Wait... Is the drawing above really "good enough"? Would you be glad if you drew something like this now? You can say that it is good enough for a child, because children are just learning, so it's normal they can't produce masterpieces yet. But... why can't you be just as forgiving about your own results? Yes, you are older, but if you haven't been learning to draw at all until this point, you and these children are at the same level.
You can understand it, logically, but your emotions have their own reason. This is why most people dump their pencil after school and never grab it again, no matter how strongly they wish to be able to draw. Here's the problem: they wish to be able to draw, now, in that very moment, without any learning.
When you want to be able to drive, you go to a driving school, and you don't expect you'll be great just by going. You expect a process: poor skills at the beginning and decent at the end. You also accept the fact that not everybody is born to be a great driver, and that for some the process takes longer. Same with any other activity.
Surprisingly, drawing is perceived differently. You can learn it as a child, but later you're either good enough, or you're doomed forever. No matter how strong your desire, every attempt will only make you feel worse.
The only way to break out of this vicious circle ("I can't draw, so I will never be good at drawing") is to change your mindset. You need to switch from "the value of my drawing is equal to the value of myself" to "I want to improve my drawing skills". Simple? In theory, yes. In reality it will take a lot of effort and perseverance, with a huge amount of patience.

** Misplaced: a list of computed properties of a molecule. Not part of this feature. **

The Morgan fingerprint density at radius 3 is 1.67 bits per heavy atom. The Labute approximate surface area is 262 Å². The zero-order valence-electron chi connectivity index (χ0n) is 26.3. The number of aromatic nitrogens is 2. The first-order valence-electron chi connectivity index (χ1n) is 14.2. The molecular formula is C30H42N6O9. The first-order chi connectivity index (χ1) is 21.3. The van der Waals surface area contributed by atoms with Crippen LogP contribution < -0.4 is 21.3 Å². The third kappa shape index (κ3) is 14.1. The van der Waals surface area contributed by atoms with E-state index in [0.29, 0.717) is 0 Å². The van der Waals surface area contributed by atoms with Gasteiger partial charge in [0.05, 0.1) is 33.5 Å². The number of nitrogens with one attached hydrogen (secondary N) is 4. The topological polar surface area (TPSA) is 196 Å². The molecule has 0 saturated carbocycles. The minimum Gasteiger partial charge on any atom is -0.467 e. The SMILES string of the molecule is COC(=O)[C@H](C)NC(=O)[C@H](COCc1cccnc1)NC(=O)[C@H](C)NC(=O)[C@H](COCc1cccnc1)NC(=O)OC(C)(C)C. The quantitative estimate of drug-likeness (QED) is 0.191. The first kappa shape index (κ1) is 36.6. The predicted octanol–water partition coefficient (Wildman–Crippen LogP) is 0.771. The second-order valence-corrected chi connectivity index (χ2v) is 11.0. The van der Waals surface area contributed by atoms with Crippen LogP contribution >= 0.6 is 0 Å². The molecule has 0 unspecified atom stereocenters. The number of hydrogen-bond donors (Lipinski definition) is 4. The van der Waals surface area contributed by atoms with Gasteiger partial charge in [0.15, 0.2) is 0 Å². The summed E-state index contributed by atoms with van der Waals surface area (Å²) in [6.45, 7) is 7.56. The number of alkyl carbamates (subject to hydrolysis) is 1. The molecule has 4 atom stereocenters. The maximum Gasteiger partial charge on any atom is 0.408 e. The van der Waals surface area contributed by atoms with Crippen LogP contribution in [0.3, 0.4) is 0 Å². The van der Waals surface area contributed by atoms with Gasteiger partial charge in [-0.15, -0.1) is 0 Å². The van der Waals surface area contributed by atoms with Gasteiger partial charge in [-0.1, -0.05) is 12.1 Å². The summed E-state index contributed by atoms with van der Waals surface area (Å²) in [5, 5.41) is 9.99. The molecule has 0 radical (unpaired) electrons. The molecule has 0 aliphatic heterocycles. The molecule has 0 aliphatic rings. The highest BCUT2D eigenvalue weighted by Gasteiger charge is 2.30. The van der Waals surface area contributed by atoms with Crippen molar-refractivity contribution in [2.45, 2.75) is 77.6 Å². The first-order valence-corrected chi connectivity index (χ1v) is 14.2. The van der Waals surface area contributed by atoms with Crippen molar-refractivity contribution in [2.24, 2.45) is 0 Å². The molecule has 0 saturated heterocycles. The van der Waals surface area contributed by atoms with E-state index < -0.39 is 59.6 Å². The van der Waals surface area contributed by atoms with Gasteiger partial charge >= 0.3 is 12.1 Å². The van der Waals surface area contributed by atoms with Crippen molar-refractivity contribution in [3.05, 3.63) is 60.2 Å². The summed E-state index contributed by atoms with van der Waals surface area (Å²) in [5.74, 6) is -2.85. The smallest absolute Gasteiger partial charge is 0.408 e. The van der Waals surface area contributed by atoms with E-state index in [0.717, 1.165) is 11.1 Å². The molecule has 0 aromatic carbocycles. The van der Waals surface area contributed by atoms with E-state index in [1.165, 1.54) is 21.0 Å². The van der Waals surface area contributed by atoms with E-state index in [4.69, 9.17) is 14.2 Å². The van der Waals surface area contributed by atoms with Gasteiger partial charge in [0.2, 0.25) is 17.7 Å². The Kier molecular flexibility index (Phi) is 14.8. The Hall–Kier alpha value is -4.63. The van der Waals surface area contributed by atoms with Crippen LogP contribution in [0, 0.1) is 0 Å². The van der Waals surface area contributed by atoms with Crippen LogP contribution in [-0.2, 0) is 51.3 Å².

Instead of thinking "I can't draw", ask yourself what you'd really like to draw. Then search for tutorials about it, analyze the topic; draw, make mistakes, and fix them. Give yourself time, maybe a month, maybe a year, for a complete terribleness. Tell yourself: "I'm allowed to suck for a whole year" and keep drawing. And don't flood your friends with your art, expecting praise—otherwise you'll see your works as "good enough for praise" and "not good enough for praise", which will take you back to basing your self-esteem on your results.
However, it may not be the end of your problems with "good enough":
I Want to Improve My Skills
You may have a lot of reasons to want to improve your skills, but let's focus on that desire alone for now. You define a particular "good enough" level and you practice to get there. You're very determined and patient, but the process takes longer than expected. In fact, there are times when you seem to regress rather than progress. You start losing hope you'll ever be good enough...
Here, "good enough" means being glad of the result, having the artwork meet our well-defined expectations. It's normal we have some goal we pursue, but there's one thing you must know about it—that goal moves as you progress.
Once again, look at those two childish drawings. When you can draw the first of them, the other one seems so much better. But once you learn how to draw it, it will not be "good enough" any more. Your expectations grow with your skill!
Believe me—none of the artists you look up to feels "good enough". Each of them has some other idol, someone better than them in some aspect, and they still practice every day to keep up. You may think it would be great to be them, but in fact you wouldn't feel any different. You'd still underrate your successes and overrate the skills of others.